Good Coding Practice

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Programmers who write poor code can wreck the performance and scalability of even the best-designed system. In this section, we will cover good practices that will help you to write efficient servlet code (although the following tips are equally relevant to any Java code).

Using Classes

In this first section we'll consider how we should approach coding classes.

Use Shallow Inheritance Hierarchies

Deep inheritance hierarchies impose extra burden on the VM (virtual machine) for executing all of the superclass constructors. To avoid this use shallow inheritance hierarchies. One of the basic lessons of object-oriented programming is that object composition is preferred to class inheritance.

Use Classes From the Collections Framework Instead of Vectors

The classes from the collection framework like ArrayList, HashMap, and so on are faster than the Vector class. This is because all of the methods on the Vector class are synchronized to make them thread safe whereas the classes belonging to the Collections framework are not thread safe.

Use Reflection Sparingly

Using reflection extensively in your code can degrade the performance of your system. However, JDK 1.4 offers considerable performance improvement when using reflection.

Avoid SingleThreadModel

Avoid making your servlets implement the SingleThreadModel interface. It is always better to write thread-safe code.

Use Stateful Session Beans Sparingly

Stateless session beans are always more efficient than their stateful counterparts. Use stateful session beans only if you want the state to be maintained between public method calls.

Using Variables and Operators

This section contains some guidance for how you should approach the use of variables and operators in your code.

Local Variables are Faster to Access

Local variables are faster to access than instance variables, because they are stored in the stack instead of the heap.

Avoid Declaring Variables Inside Loops

It is always faster to declare variables outside a loop even if they are used only inside the loops, because we then we don't instantiate an object with each new loop. For example:

    for(int j = 0; j < 10; j++) {      MyObject myObject = new MyObject(j);      myObject.someMethod();    }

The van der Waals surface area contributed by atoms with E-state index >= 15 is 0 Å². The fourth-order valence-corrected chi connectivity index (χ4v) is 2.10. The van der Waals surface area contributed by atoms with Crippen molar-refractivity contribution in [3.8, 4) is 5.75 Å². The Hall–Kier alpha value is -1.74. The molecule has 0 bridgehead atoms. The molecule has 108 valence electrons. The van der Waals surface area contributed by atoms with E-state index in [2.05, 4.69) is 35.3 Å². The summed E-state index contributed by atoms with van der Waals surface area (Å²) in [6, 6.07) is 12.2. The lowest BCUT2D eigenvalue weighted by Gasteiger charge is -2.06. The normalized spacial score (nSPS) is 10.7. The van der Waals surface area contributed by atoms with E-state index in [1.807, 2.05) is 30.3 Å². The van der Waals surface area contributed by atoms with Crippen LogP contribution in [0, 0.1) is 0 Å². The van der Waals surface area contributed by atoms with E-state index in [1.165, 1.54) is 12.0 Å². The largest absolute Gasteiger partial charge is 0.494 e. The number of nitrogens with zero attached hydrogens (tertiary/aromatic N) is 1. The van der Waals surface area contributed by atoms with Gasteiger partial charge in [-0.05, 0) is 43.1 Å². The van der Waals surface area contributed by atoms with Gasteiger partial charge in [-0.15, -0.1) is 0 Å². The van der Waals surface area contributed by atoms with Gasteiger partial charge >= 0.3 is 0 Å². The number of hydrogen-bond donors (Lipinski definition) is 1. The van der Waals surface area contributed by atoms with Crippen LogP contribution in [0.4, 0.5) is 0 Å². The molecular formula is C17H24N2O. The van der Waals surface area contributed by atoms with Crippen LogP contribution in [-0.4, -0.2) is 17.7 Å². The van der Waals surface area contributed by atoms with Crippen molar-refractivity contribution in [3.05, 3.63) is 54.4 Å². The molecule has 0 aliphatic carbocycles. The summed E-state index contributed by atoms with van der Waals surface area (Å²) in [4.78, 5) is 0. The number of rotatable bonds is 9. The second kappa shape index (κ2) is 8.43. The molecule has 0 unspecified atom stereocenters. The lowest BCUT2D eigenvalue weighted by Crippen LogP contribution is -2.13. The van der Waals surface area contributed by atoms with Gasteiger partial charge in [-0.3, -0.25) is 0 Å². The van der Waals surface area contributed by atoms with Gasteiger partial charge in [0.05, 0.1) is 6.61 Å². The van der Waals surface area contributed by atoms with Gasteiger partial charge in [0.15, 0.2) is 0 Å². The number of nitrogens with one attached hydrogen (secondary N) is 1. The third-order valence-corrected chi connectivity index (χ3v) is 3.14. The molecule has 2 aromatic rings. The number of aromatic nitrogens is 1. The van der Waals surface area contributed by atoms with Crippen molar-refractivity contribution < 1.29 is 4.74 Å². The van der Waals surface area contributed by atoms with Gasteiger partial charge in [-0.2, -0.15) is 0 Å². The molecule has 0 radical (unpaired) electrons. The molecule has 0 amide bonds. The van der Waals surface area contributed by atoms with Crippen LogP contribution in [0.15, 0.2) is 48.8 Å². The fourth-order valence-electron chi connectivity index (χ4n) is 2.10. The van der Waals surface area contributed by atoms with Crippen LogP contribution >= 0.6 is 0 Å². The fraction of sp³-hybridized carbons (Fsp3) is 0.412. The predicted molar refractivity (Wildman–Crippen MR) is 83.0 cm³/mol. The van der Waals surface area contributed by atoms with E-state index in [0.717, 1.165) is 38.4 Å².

The above code may be rewritten as shown below to improve performance.

    MyObject myObject;    for(int j = 0; j < 10; j++) {      myObject = new MyObject(j);      myObject.someMethod();    } 

Use the final Modifier for Immutable Instance Variables

Defining instance or class variables that are only used for storing constant values can improve performance.

Use char Arrays

Character arrays are faster than strings and string buffers.

Use StringBuffer Instead of the + Operator

String objects in Java are immutable. This means that whenever you invoke a method on a String variable that amends its contents, the original contents of the String is left unaltered and a new string that contains the result of invoking the method on the original content is created. If your servlet performs content generation and involves quite a lot of string concatenation it is better to use a StringBuffer rather than the + operator. For example:

    String myString = "";    for(int i = 0; i < 1000; i++) {      myString += "test";    }    System.out.println(myString); 

The above code snippet will perform lot better if written as shown below:

    StringBuffer myString = new StringBuffer();    for(int i = 0; i < 1000; i++) {      myString.append("test");    }    System.out.println(myString); 

Compound Operators are Faster

Compound operators generate less byte code and are hence faster than normal operators.

    int j = 10;    j = j + 20; 

The above code may be rewritten as:

    int j = 10;    j += 20; 

Using Methods

In this section we'll discuss a few hints for good coding practice related to method design.